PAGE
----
(You know what I love more than this quote? The blog I found it on had,
"god knows who the author is… google him?" Sad, but also highly amusing)
Today's guest poster is fellow Australian Bobette, the lovely Belinda. Luckily her love of Pride and Prejudice and Mr Darcy, outweighs her slight jibe at my beautiful Victoria, which we all know trumps Adelaide anyway. You may have lovely churches and Cold Chisel, but we have a festival named after the Aboriginal word for 'anus', Moomba. Top that, lady! But state rivalries aside, I'll let Belinda tell you a little bit about herself.
"Please allow me to introduce myself, I'm a man of wealth and taste" - Oops, hang on. Not quite accurate but if you're going to quote the Rolling Stones, concessions need to be made. I am neither a man, nor that wealthy, but I do like to think I have a little bit of taste (bad pun jokes aside). So obviously, female, 36, Adelaidean married to gorgeous cycling obsessed Victorian (won't hold that against him) and we share a house with a rabbit (Peter) who thinks he's a dog, 2 budgies who think they own the house and in recent weeks a cat, who has adopted us as its new family, mainly because whoever its owners were had stopped feeding it and it had become so skeletal that I couldn't in all good conscience let it starve to death. I am an ICU nurse despite the fact that I haven't been able to work for nearly a year and a half but technically, I am still employed by them and I refuse to be defined by my illness. I am hopelessly obsessed with the TV shows Friends and Spirited and I think that music has never been as good the alternative/Indie/grunge 90's era (having written that I've just thought of a whole stack of current bands and artists that I adore). I love to read (favourite book: Pride and Prejudice - who doesn't want a Mr Darcy?), I love to cook (when I can stand up long enough) and as something positive about this POTS thing and having to spend hours lazing around on the couch I have recently learnt to knit, so am completely prepared for the harshest of winters despite never having seen snow in my life.
The Tale of a Garden-Variety POTSy Lass
Well, here goes. A replacement post for the irreplaceable Rusty Hoe. I shall temporarily call myself The Wonky Spirit Level because that seems to be where my head space is at most days. Constantly trying to get that little bubble in my head to stay between the two black lines so I don't fall over or walk into walls ("Oh, it's nothing, I just walked into a door...").
My husband and I have both had dealings with pots. Him - when he went to the GP for vaccinations for an overseas holiday and promptly fainted at reception, fell backwards and smashed a terracotta pot with his head, earning himself an ambulance ride and a head CT. My one great regret about this is that it happened before I knew him and I missed the opportunity to laugh and mock. Turns out it's not as funny in retrospect. Me - recently diagnosed after being unwell for two years and eventually demanding a referral to a cardiologist because I was damn sure the symptoms were not all in my head as many doctors tried to tell me.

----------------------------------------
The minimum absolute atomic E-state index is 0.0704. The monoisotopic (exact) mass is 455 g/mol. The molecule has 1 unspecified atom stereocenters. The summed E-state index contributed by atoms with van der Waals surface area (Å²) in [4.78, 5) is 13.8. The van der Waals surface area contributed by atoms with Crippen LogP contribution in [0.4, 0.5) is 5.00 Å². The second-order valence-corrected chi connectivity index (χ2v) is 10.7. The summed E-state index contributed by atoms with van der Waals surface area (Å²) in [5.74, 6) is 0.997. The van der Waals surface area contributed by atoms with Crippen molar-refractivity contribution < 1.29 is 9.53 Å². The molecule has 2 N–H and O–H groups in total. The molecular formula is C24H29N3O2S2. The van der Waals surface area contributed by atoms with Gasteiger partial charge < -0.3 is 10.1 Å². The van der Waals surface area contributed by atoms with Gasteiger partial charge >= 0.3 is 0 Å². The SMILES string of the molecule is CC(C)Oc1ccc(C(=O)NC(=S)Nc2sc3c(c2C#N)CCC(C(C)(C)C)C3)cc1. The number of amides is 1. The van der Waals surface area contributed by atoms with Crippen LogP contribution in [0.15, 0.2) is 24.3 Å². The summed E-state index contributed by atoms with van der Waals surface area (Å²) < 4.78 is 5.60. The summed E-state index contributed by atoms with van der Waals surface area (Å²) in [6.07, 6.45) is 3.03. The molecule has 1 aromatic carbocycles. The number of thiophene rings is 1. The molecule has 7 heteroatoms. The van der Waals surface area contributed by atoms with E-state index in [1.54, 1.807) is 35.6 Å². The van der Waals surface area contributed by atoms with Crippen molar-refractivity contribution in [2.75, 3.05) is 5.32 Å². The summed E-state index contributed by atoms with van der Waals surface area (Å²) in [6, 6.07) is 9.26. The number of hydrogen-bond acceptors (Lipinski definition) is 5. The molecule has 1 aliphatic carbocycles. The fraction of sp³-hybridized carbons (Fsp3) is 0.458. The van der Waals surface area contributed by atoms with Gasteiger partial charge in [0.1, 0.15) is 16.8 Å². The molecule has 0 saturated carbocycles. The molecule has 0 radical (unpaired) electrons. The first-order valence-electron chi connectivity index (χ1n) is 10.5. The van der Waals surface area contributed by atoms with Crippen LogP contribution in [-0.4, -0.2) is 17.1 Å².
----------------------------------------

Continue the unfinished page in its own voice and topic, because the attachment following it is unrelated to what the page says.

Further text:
My workmates will tell you that POTS is an appropriate diagnosis for me. They will wax lyrical about how they've always known I was 'Potty' and I know to them that it must sound like a bit of a joke diagnosis. I imagine it to be wearing a red nose, big shoes and riding a tiny bike. And, like a clown, I have decided to laugh in its face (except on really bad days, because it's too much effort and quite frankly, sometime clowns just aren't that funny). Despite this I am now on a pathway of learning. Learning things about my body and my self that I never would have got the 'opportunity' to otherwise. Learning that I'm stronger than I thought. Learning that I can laugh despite being subjected to autonomic testing (Mum said she could hear my laugh drifting out across the day ward from the cardiac suite. Weird, because I don't remember it being all that jolly). Learning who my true friends are because they will stick with you through the bad times and let you know that they are thinking of you. And, not wanting to get too "Oprah" on everyone here, wondering if because of all this I will emerge a better person and, if I ever get to return to work, be a better nurse. After being healthy for 34 of my 36 years, I've never known life on "the other side". Apart from a few minor coughs and colds, I've never been a patient. I now have new insight into just how helpless and overwhelming it all can be and I look at patients now with new understanding and marvel at their bravery. Being a patient sucks and when one day I'm able to be the carer again, that's exactly what I'm going to do - care.
But above all I've that through all the sickness, tests, misdiagnoses and metaphorical kicks to the bollocks, that I still have hope. Hope that I will one day get better. Hope that my hope is not misplaced. Hope that I can once again be the wife that my husband deserves (ooh, hard to see, tearing up a bit here) and hope that I will one day see my POTS lying on the floor, smashed to pieces, like that other terracotta pot that has long since gone to Potty heaven.
The Wonky Spirit LevelBelinda